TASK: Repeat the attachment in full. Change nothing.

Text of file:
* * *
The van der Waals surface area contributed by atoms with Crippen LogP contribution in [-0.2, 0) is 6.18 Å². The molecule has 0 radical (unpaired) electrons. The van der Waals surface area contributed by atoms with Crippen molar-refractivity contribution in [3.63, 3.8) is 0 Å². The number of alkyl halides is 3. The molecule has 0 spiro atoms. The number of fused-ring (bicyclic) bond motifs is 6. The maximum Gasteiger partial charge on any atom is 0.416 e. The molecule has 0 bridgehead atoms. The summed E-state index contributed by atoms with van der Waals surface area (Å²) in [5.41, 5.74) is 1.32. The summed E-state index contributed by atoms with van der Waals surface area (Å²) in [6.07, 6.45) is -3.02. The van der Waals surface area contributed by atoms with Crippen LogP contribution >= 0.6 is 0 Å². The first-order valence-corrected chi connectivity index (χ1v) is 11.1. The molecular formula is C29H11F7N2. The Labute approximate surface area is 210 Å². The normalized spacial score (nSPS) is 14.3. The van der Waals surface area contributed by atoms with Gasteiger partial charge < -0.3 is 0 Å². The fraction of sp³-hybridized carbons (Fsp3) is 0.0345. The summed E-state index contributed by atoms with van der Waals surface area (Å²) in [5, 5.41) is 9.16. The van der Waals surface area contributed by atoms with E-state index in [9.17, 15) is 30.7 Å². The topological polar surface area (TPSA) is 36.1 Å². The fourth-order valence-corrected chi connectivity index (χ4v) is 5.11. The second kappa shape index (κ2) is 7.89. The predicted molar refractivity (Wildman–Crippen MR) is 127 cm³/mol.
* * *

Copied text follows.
The van der Waals surface area contributed by atoms with Crippen LogP contribution in [-0.2, 0) is 6.18 Å². The molecule has 0 radical (unpaired) electrons. The van der Waals surface area contributed by atoms with Crippen molar-refractivity contribution in [3.63, 3.8) is 0 Å². The number of alkyl halides is 3. The molecule has 0 spiro atoms. The number of fused-ring (bicyclic) bond motifs is 6. The maximum Gasteiger partial charge on any atom is 0.416 e. The molecule has 0 bridgehead atoms. The summed E-state index contributed by atoms with van der Waals surface area (Å²) in [5.41, 5.74) is 1.32. The summed E-state index contributed by atoms with van der Waals surface area (Å²) in [6.07, 6.45) is -3.02. The van der Waals surface area contributed by atoms with Crippen LogP contribution >= 0.6 is 0 Å². The first-order valence-corrected chi connectivity index (χ1v) is 11.1. The molecular formula is C29H11F7N2. The Labute approximate surface area is 210 Å². The normalized spacial score (nSPS) is 14.3. The van der Waals surface area contributed by atoms with Gasteiger partial charge < -0.3 is 0 Å². The fraction of sp³-hybridized carbons (Fsp3) is 0.0345. The summed E-state index contributed by atoms with van der Waals surface area (Å²) in [5, 5.41) is 9.16. The van der Waals surface area contributed by atoms with E-state index in [9.17, 15) is 30.7 Å². The topological polar surface area (TPSA) is 36.1 Å². The fourth-order valence-corrected chi connectivity index (χ4v) is 5.11. The second kappa shape index (κ2) is 7.89. The predicted molar refractivity (Wildman–Crippen MR) is 127 cm³/mol.